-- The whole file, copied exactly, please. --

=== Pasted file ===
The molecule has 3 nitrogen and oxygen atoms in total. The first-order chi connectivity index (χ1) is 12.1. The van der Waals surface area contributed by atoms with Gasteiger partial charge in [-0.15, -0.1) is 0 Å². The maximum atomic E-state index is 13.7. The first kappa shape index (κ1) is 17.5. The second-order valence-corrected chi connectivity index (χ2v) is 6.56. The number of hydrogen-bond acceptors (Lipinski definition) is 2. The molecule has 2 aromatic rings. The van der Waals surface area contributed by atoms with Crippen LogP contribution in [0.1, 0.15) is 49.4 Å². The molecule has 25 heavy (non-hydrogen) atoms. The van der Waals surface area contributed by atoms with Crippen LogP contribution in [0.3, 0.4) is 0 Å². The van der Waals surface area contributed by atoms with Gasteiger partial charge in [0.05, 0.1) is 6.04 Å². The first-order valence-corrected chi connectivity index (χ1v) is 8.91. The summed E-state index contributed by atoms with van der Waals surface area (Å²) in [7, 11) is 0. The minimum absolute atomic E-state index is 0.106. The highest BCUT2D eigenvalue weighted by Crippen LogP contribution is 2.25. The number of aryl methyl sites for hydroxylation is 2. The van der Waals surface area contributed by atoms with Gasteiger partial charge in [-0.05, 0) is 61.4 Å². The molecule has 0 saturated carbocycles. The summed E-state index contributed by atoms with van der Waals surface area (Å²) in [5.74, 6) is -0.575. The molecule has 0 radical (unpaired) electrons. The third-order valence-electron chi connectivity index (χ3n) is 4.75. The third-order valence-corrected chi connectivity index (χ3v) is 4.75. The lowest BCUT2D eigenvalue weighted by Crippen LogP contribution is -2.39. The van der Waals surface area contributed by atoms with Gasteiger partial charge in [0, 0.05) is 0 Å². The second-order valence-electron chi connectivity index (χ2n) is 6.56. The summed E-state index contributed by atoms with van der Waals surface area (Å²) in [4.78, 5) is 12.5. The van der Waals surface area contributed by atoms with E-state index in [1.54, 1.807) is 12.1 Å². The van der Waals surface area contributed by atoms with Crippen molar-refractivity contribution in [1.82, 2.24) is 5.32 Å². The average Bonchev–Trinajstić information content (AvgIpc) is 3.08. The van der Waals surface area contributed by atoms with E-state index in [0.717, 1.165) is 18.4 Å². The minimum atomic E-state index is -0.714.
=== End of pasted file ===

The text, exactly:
The molecule has 3 nitrogen and oxygen atoms in total. The first-order chi connectivity index (χ1) is 12.1. The van der Waals surface area contributed by atoms with Gasteiger partial charge in [-0.15, -0.1) is 0 Å². The maximum atomic E-state index is 13.7. The first kappa shape index (κ1) is 17.5. The second-order valence-corrected chi connectivity index (χ2v) is 6.56. The number of hydrogen-bond acceptors (Lipinski definition) is 2. The molecule has 2 aromatic rings. The van der Waals surface area contributed by atoms with Crippen LogP contribution in [0.1, 0.15) is 49.4 Å². The molecule has 25 heavy (non-hydrogen) atoms. The van der Waals surface area contributed by atoms with Crippen LogP contribution in [0.3, 0.4) is 0 Å². The van der Waals surface area contributed by atoms with Gasteiger partial charge in [0.05, 0.1) is 6.04 Å². The first-order valence-corrected chi connectivity index (χ1v) is 8.91. The summed E-state index contributed by atoms with van der Waals surface area (Å²) in [7, 11) is 0. The minimum absolute atomic E-state index is 0.106. The highest BCUT2D eigenvalue weighted by Crippen LogP contribution is 2.25. The number of aryl methyl sites for hydroxylation is 2. The van der Waals surface area contributed by atoms with Gasteiger partial charge in [-0.05, 0) is 61.4 Å². The molecule has 0 saturated carbocycles. The summed E-state index contributed by atoms with van der Waals surface area (Å²) in [5.74, 6) is -0.575. The molecule has 0 radical (unpaired) electrons. The third-order valence-electron chi connectivity index (χ3n) is 4.75. The third-order valence-corrected chi connectivity index (χ3v) is 4.75. The lowest BCUT2D eigenvalue weighted by Crippen LogP contribution is -2.39. The van der Waals surface area contributed by atoms with Gasteiger partial charge in [0, 0.05) is 0 Å². The second-order valence-electron chi connectivity index (χ2n) is 6.56. The summed E-state index contributed by atoms with van der Waals surface area (Å²) in [4.78, 5) is 12.5. The van der Waals surface area contributed by atoms with E-state index in [1.54, 1.807) is 12.1 Å². The van der Waals surface area contributed by atoms with Crippen molar-refractivity contribution in [1.82, 2.24) is 5.32 Å². The average Bonchev–Trinajstić information content (AvgIpc) is 3.08. The van der Waals surface area contributed by atoms with E-state index in [0.717, 1.165) is 18.4 Å². The minimum atomic E-state index is -0.714.